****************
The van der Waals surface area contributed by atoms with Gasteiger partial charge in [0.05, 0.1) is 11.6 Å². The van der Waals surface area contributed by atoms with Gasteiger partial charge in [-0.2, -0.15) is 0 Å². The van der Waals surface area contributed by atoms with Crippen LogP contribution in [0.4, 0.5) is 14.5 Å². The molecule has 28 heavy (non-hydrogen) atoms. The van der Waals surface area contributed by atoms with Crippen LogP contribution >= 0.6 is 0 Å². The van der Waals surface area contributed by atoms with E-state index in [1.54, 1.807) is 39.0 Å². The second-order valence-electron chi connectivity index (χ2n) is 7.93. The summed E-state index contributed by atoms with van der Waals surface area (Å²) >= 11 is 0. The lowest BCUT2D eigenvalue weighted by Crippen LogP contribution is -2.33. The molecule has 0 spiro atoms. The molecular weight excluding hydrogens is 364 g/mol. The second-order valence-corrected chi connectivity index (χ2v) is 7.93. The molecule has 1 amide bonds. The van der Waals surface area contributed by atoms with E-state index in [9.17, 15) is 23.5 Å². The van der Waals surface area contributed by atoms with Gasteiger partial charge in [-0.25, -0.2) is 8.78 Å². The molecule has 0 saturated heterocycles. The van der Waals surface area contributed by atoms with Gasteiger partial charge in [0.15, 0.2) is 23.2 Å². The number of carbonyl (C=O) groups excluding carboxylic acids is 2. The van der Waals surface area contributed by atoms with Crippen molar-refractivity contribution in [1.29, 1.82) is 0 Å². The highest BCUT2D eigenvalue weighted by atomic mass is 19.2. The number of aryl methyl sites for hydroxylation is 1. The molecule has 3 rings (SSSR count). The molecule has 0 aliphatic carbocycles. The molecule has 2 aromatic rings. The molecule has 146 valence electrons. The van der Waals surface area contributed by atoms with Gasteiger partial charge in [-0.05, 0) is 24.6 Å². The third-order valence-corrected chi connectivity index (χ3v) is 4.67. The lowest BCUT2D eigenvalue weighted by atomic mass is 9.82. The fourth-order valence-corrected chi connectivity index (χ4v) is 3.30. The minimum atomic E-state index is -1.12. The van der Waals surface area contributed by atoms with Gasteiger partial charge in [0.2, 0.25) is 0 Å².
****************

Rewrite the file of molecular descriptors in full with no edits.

The van der Waals surface area contributed by atoms with Gasteiger partial charge in [0.05, 0.1) is 11.6 Å². The van der Waals surface area contributed by atoms with Gasteiger partial charge in [-0.2, -0.15) is 0 Å². The van der Waals surface area contributed by atoms with Crippen LogP contribution in [0.4, 0.5) is 14.5 Å². The molecule has 28 heavy (non-hydrogen) atoms. The van der Waals surface area contributed by atoms with Crippen LogP contribution >= 0.6 is 0 Å². The van der Waals surface area contributed by atoms with E-state index in [1.54, 1.807) is 39.0 Å². The second-order valence-electron chi connectivity index (χ2n) is 7.93. The summed E-state index contributed by atoms with van der Waals surface area (Å²) >= 11 is 0. The lowest BCUT2D eigenvalue weighted by Crippen LogP contribution is -2.33. The molecule has 0 spiro atoms. The molecular weight excluding hydrogens is 364 g/mol. The second-order valence-corrected chi connectivity index (χ2v) is 7.93. The molecule has 1 amide bonds. The van der Waals surface area contributed by atoms with E-state index in [9.17, 15) is 23.5 Å². The van der Waals surface area contributed by atoms with Gasteiger partial charge in [-0.25, -0.2) is 8.78 Å². The molecule has 0 saturated heterocycles. The van der Waals surface area contributed by atoms with Gasteiger partial charge in [0.15, 0.2) is 23.2 Å². The number of carbonyl (C=O) groups excluding carboxylic acids is 2. The van der Waals surface area contributed by atoms with Crippen molar-refractivity contribution in [1.29, 1.82) is 0 Å². The highest BCUT2D eigenvalue weighted by atomic mass is 19.2. The number of aryl methyl sites for hydroxylation is 1. The molecule has 3 rings (SSSR count). The molecule has 0 aliphatic carbocycles. The molecule has 2 aromatic rings. The molecule has 146 valence electrons. The van der Waals surface area contributed by atoms with Gasteiger partial charge in [-0.05, 0) is 24.6 Å². The third-order valence-corrected chi connectivity index (χ3v) is 4.67. The lowest BCUT2D eigenvalue weighted by atomic mass is 9.82. The fourth-order valence-corrected chi connectivity index (χ4v) is 3.30. The minimum atomic E-state index is -1.12. The van der Waals surface area contributed by atoms with Gasteiger partial charge in [0.2, 0.25) is 0 Å².